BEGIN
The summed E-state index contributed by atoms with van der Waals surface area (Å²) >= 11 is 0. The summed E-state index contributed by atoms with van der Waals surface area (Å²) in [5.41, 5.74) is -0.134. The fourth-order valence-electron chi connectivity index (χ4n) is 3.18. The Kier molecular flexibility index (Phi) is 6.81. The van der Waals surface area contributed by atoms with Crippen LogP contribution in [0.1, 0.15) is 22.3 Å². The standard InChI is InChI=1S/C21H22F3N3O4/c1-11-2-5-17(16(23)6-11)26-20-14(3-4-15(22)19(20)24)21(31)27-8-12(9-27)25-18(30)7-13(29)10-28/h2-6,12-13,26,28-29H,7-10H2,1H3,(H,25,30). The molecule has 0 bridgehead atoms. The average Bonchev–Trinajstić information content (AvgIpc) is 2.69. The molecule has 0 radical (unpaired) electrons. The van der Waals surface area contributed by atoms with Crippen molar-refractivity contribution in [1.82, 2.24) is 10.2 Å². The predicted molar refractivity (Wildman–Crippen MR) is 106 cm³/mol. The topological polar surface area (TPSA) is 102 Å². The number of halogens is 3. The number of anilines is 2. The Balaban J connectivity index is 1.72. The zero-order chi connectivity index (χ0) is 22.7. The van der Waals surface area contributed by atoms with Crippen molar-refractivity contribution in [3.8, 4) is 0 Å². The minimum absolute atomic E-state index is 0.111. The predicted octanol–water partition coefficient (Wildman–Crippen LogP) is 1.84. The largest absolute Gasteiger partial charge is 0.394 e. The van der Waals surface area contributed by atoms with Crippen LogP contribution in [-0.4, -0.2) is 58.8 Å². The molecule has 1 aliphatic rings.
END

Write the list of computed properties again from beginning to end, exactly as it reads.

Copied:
The summed E-state index contributed by atoms with van der Waals surface area (Å²) >= 11 is 0. The summed E-state index contributed by atoms with van der Waals surface area (Å²) in [5.41, 5.74) is -0.134. The fourth-order valence-electron chi connectivity index (χ4n) is 3.18. The Kier molecular flexibility index (Phi) is 6.81. The van der Waals surface area contributed by atoms with Crippen LogP contribution in [0.1, 0.15) is 22.3 Å². The standard InChI is InChI=1S/C21H22F3N3O4/c1-11-2-5-17(16(23)6-11)26-20-14(3-4-15(22)19(20)24)21(31)27-8-12(9-27)25-18(30)7-13(29)10-28/h2-6,12-13,26,28-29H,7-10H2,1H3,(H,25,30). The molecule has 0 bridgehead atoms. The average Bonchev–Trinajstić information content (AvgIpc) is 2.69. The molecule has 0 radical (unpaired) electrons. The van der Waals surface area contributed by atoms with Crippen molar-refractivity contribution in [1.82, 2.24) is 10.2 Å². The predicted molar refractivity (Wildman–Crippen MR) is 106 cm³/mol. The topological polar surface area (TPSA) is 102 Å². The number of halogens is 3. The number of anilines is 2. The Balaban J connectivity index is 1.72. The zero-order chi connectivity index (χ0) is 22.7. The van der Waals surface area contributed by atoms with Crippen molar-refractivity contribution in [3.8, 4) is 0 Å². The minimum absolute atomic E-state index is 0.111. The predicted octanol–water partition coefficient (Wildman–Crippen LogP) is 1.84. The largest absolute Gasteiger partial charge is 0.394 e. The van der Waals surface area contributed by atoms with Crippen LogP contribution in [-0.4, -0.2) is 58.8 Å². The molecule has 1 aliphatic rings.